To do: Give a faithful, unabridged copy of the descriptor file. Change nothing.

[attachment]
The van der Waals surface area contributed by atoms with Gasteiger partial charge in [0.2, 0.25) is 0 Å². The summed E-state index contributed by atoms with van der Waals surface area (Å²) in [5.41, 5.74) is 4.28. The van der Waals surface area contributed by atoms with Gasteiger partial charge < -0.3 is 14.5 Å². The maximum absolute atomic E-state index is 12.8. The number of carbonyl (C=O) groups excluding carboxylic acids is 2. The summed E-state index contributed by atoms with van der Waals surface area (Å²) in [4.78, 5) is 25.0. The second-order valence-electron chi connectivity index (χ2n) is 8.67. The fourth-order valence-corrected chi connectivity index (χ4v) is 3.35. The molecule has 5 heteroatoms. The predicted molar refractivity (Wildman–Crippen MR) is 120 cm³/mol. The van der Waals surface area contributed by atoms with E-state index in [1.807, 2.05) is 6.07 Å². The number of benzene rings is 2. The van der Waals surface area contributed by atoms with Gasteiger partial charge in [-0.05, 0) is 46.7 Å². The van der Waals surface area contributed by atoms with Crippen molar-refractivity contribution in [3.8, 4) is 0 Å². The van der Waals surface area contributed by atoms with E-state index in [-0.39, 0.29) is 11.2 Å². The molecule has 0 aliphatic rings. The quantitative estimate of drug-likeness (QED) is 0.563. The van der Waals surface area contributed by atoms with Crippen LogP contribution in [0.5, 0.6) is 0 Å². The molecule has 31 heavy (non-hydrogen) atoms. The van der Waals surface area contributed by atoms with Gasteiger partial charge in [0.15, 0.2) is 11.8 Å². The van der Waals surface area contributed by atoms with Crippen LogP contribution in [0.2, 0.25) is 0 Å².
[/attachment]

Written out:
The van der Waals surface area contributed by atoms with Gasteiger partial charge in [0.2, 0.25) is 0 Å². The summed E-state index contributed by atoms with van der Waals surface area (Å²) in [5.41, 5.74) is 4.28. The van der Waals surface area contributed by atoms with Gasteiger partial charge < -0.3 is 14.5 Å². The maximum absolute atomic E-state index is 12.8. The number of carbonyl (C=O) groups excluding carboxylic acids is 2. The summed E-state index contributed by atoms with van der Waals surface area (Å²) in [4.78, 5) is 25.0. The second-order valence-electron chi connectivity index (χ2n) is 8.67. The fourth-order valence-corrected chi connectivity index (χ4v) is 3.35. The molecule has 5 heteroatoms. The predicted molar refractivity (Wildman–Crippen MR) is 120 cm³/mol. The van der Waals surface area contributed by atoms with E-state index in [1.807, 2.05) is 6.07 Å². The number of benzene rings is 2. The van der Waals surface area contributed by atoms with Gasteiger partial charge in [-0.05, 0) is 46.7 Å². The van der Waals surface area contributed by atoms with Crippen molar-refractivity contribution in [3.8, 4) is 0 Å². The van der Waals surface area contributed by atoms with E-state index in [-0.39, 0.29) is 11.2 Å². The molecule has 0 aliphatic rings. The quantitative estimate of drug-likeness (QED) is 0.563. The van der Waals surface area contributed by atoms with Crippen LogP contribution in [0.5, 0.6) is 0 Å². The molecule has 31 heavy (non-hydrogen) atoms. The van der Waals surface area contributed by atoms with Gasteiger partial charge in [0.15, 0.2) is 11.8 Å². The van der Waals surface area contributed by atoms with Crippen LogP contribution in [0.2, 0.25) is 0 Å².